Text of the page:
#> beta[1]  14.33    0.02 0.55 13.12 14.08  14.36  14.61  15.33  1074    1
#> beta[2] 102.70    0.10 4.30 94.48 99.67 102.61 105.60 111.32  1755    1
#> beta[3]   0.06    0.00 0.01  0.05  0.06   0.06   0.07   0.08  1633    1
#> beta[4]   1.13    0.00 0.08  0.97  1.07   1.12   1.18   1.29  1870    1
#> alpha     0.72    0.01 0.17  0.33  0.61   0.74   0.85   0.98  1074    1
#> sigma     1.33    0.01 0.24  0.98  1.16   1.30   1.45   1.92   893    1
#> 
#> Samples were drawn using NUTS(diag_e) at Sat Jan 22 11:15:06 2022.
#> For each parameter, n_eff is a crude measure of effective sample size,
#> and Rhat is the potential scale reduction factor on split chains (at 
#> convergence, Rhat=1).

The following density plots show the posterior distributions of the model parameters $\beta$, $\alpha$, and $\sigma$.

rstan::stan_dens(
  dilution_model,
  pars = model_pars,
  separate_chains = FALSE,
  alpha = 0.6
) +
  scale_x_continuous(expand = expansion(c(0, 0))) +
  scale_y_continuous(expand = expansion(c(0, 0.02)))

Posterior predictive check

Below is a plot of the posterior predictive distributions of the model on the original data. 1,000 individual simulations are plotted in blue and the mean in black. The simulated curves visually appear to correspond well with the observed data indicating the model has good fit.

dilution_post_pred <- rstan::extract(dilution_model, "ypred")$ypred %>%
  as.data.frame() %>%
  as_tibble() %>%
  set_names(seq(1, ncol(.))) %>%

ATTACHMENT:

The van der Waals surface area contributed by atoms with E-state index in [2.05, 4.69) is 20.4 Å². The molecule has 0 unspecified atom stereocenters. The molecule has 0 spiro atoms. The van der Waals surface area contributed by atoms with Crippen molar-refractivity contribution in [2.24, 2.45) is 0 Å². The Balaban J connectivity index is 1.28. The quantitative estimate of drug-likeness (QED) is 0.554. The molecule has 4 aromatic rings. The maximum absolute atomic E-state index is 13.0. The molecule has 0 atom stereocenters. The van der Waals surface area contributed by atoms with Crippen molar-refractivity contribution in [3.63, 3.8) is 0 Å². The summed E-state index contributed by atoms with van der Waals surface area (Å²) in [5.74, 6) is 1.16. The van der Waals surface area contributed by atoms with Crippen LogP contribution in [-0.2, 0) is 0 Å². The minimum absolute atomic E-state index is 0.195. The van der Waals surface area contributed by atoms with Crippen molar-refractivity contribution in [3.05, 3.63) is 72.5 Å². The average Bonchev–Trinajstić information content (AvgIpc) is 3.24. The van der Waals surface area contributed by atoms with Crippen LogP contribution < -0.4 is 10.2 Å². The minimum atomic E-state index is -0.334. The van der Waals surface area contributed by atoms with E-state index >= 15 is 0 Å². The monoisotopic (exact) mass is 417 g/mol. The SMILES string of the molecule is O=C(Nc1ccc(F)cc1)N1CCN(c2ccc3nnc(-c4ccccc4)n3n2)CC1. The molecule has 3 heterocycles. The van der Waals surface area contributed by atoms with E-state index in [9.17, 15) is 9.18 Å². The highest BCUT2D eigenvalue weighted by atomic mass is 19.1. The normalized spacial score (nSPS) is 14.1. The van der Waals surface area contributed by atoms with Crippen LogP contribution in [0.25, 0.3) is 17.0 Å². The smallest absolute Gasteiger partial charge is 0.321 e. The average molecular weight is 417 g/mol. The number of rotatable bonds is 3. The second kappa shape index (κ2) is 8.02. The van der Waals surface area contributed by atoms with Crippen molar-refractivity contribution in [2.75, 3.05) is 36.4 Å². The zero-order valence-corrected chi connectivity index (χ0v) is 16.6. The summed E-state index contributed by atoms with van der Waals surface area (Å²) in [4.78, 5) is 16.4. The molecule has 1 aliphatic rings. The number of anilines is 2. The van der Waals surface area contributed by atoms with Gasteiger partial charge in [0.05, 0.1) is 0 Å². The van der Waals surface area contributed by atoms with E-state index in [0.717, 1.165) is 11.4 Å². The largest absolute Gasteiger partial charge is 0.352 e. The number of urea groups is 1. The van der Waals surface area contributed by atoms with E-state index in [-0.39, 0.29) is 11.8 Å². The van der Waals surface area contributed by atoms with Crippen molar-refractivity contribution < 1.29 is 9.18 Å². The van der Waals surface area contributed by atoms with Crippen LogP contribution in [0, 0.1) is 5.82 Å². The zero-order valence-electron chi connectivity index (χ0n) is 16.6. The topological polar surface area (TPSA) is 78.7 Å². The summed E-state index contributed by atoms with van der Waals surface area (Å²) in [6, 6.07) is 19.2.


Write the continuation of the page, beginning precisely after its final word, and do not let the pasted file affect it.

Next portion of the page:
mutate(draw = 1:n()) %>%
  pivot_longer(-c(draw), names_to = "idx") %>%
  left_join(
    dilution_standards_data %>% mutate(idx = as.character(1:n())),
    by = "idx"
  )
plt_n_draws <- 1000
plt_draws <- sample(1:max(dilution_post_pred$draw), plt_n_draws)

ppc_mean <- dilution_post_pred %>%
  group_by(conc) %>%
  summarize(value = mean(value)) %>%
  ungroup()

dilution_post_pred %>%
  filter(draw %in% !!plt_draws) %>%
  mutate(grp = glue::glue("{draw}-{rep}")) %>%
  ggplot(aes(x = conc, y = value)) +
  geom_line(aes(group = grp), alpha = 0.05, color = SNS_BLUE) +
  geom_line(group = "a", data = ppc_mean, color = "black") +
  geom_point(data = ppc_mean, color = "black") +
  geom_line(
    aes(y = y, group = rep),
    data = dilution_standards_data,
    color = STAN_RED
  ) +
  geom_point(aes(y = y), data = dilution_standards_data, color = STAN_RED) +
  scale_x_continuous(expand = expansion(c(0, 0))) +
  scale_y_continuous(expand = expansion(c(0.02, 0.02))) +
  labs(
    x = "concentration",
    y = "y",
    title = "Posterior predictive distribution"
  )

I also had the model make posterior predictions on concentrations across the observed range at smaller step-sizes. The mean and 89% highest density intervals (HDI) are shown in blue below along with the observed data in red. The inset plot is a zoomed-in view of the posterior predictive distribution at the lower concentrations.

ynew_mean <- apply(rstan::extract(dilution_model, pars = "ynew")$ynew, 2, mean)
ynew_hdi <- apply(
  rstan::extract(dilution_model, pars = "ynew")$ynew,
  2,
  bayestestR::hdi,
  ci = 0.89
)
ynew_ppc <- tibble(
  conc = xnew,
  ynew_mean = ynew_mean,
  ynew_hdi_low = purrr::map_dbl(ynew_hdi, ~ unlist(.x)[[2]]),
  ynew_hdi_hi = purrr::map_dbl(ynew_hdi, ~ unlist(.x)[[3]])
)
plot_posterior_pred <- function(ppc_df, obs_df, pt_size = 1.5) {
  ppc_df %>%
    ggplot(aes(x = conc, y = ynew_mean)) +
    geom_ribbon(
      aes(ymin = ynew_hdi_low, ymax = ynew_hdi_hi),
      fill = SNS_BLUE,
      alpha = 0.5
    ) +
    geom_line(group = "a") +
    geom_line(
      aes(y = y, group = rep),
      data = obs_df,
      color = STAN_RED
    ) +
    geom_point(aes(y = y), data = obs_df, size = pt_size, color = STAN_RED) +
    scale_x_continuous(expand = expansion(c(0, 0))) +
    scale_y_continuous(expand = expansion(c(0.02, 0.02)))
}

ppc_plot <- plot_posterior_pred(ynew_ppc, dilution_standards_data) +
  labs(